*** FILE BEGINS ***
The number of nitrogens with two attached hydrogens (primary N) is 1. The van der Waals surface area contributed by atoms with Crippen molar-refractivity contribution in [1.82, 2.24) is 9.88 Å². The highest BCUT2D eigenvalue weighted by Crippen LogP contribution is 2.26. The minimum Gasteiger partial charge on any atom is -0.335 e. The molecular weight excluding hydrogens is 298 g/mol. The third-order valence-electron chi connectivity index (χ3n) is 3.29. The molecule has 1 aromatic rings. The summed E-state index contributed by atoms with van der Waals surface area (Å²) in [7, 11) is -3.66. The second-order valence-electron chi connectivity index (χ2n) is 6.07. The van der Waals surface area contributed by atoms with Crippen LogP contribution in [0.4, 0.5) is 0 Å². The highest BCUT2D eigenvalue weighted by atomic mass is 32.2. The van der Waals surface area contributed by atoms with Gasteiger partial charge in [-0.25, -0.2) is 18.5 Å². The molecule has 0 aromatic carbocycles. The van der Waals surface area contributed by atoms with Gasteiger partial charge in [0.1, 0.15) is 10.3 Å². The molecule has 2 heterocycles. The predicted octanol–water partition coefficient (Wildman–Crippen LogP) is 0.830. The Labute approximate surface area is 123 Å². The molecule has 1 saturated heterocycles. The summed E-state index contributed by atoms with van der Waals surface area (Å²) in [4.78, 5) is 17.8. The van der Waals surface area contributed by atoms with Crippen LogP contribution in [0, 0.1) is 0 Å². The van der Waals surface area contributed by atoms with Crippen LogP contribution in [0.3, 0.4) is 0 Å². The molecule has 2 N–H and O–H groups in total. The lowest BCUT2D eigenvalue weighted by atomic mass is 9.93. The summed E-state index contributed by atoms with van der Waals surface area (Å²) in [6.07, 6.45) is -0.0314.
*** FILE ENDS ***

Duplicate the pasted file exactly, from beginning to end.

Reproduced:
The number of nitrogens with two attached hydrogens (primary N) is 1. The van der Waals surface area contributed by atoms with Crippen molar-refractivity contribution in [1.82, 2.24) is 9.88 Å². The highest BCUT2D eigenvalue weighted by Crippen LogP contribution is 2.26. The minimum Gasteiger partial charge on any atom is -0.335 e. The molecular weight excluding hydrogens is 298 g/mol. The third-order valence-electron chi connectivity index (χ3n) is 3.29. The molecule has 1 aromatic rings. The summed E-state index contributed by atoms with van der Waals surface area (Å²) in [7, 11) is -3.66. The second-order valence-electron chi connectivity index (χ2n) is 6.07. The van der Waals surface area contributed by atoms with Crippen LogP contribution in [0.4, 0.5) is 0 Å². The highest BCUT2D eigenvalue weighted by atomic mass is 32.2. The van der Waals surface area contributed by atoms with Gasteiger partial charge in [-0.25, -0.2) is 18.5 Å². The molecule has 0 aromatic carbocycles. The van der Waals surface area contributed by atoms with Gasteiger partial charge in [0.1, 0.15) is 10.3 Å². The molecule has 2 heterocycles. The predicted octanol–water partition coefficient (Wildman–Crippen LogP) is 0.830. The Labute approximate surface area is 123 Å². The molecule has 1 saturated heterocycles. The summed E-state index contributed by atoms with van der Waals surface area (Å²) in [4.78, 5) is 17.8. The van der Waals surface area contributed by atoms with Crippen LogP contribution in [0, 0.1) is 0 Å². The van der Waals surface area contributed by atoms with Crippen LogP contribution in [0.3, 0.4) is 0 Å². The molecule has 2 N–H and O–H groups in total. The lowest BCUT2D eigenvalue weighted by atomic mass is 9.93. The summed E-state index contributed by atoms with van der Waals surface area (Å²) in [6.07, 6.45) is -0.0314.